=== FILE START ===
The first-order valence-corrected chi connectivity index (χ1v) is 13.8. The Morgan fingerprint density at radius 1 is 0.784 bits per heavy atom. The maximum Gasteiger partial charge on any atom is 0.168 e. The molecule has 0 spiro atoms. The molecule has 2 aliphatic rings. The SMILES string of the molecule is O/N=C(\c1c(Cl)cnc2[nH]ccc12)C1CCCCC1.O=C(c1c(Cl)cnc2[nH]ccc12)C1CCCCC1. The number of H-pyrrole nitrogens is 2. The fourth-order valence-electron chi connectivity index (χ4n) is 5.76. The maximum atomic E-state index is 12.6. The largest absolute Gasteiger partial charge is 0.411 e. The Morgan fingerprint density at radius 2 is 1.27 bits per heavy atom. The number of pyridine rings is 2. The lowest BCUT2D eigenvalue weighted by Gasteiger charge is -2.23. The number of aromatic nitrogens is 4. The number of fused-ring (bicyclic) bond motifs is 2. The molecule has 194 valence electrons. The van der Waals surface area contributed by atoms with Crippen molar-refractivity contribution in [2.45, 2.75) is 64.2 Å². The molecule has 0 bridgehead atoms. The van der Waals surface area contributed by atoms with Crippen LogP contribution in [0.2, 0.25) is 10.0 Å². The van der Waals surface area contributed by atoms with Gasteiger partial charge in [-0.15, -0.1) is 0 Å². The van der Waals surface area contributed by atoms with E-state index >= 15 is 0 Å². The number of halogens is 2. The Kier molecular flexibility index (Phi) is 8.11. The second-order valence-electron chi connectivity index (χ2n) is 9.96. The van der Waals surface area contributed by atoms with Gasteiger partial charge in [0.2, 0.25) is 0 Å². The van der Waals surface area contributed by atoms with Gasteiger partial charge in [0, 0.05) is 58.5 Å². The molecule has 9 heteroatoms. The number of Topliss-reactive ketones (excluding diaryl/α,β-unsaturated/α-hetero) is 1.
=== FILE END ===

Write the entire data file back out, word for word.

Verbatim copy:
The first-order valence-corrected chi connectivity index (χ1v) is 13.8. The Morgan fingerprint density at radius 1 is 0.784 bits per heavy atom. The maximum Gasteiger partial charge on any atom is 0.168 e. The molecule has 0 spiro atoms. The molecule has 2 aliphatic rings. The SMILES string of the molecule is O/N=C(\c1c(Cl)cnc2[nH]ccc12)C1CCCCC1.O=C(c1c(Cl)cnc2[nH]ccc12)C1CCCCC1. The number of H-pyrrole nitrogens is 2. The fourth-order valence-electron chi connectivity index (χ4n) is 5.76. The maximum atomic E-state index is 12.6. The largest absolute Gasteiger partial charge is 0.411 e. The Morgan fingerprint density at radius 2 is 1.27 bits per heavy atom. The number of pyridine rings is 2. The lowest BCUT2D eigenvalue weighted by Gasteiger charge is -2.23. The number of aromatic nitrogens is 4. The number of fused-ring (bicyclic) bond motifs is 2. The molecule has 194 valence electrons. The van der Waals surface area contributed by atoms with Crippen molar-refractivity contribution in [2.45, 2.75) is 64.2 Å². The molecule has 0 bridgehead atoms. The van der Waals surface area contributed by atoms with Crippen LogP contribution in [0.2, 0.25) is 10.0 Å². The van der Waals surface area contributed by atoms with Gasteiger partial charge in [-0.15, -0.1) is 0 Å². The van der Waals surface area contributed by atoms with E-state index >= 15 is 0 Å². The number of halogens is 2. The Kier molecular flexibility index (Phi) is 8.11. The second-order valence-electron chi connectivity index (χ2n) is 9.96. The van der Waals surface area contributed by atoms with Gasteiger partial charge in [0.2, 0.25) is 0 Å². The van der Waals surface area contributed by atoms with Gasteiger partial charge in [0, 0.05) is 58.5 Å². The molecule has 9 heteroatoms. The number of Topliss-reactive ketones (excluding diaryl/α,β-unsaturated/α-hetero) is 1.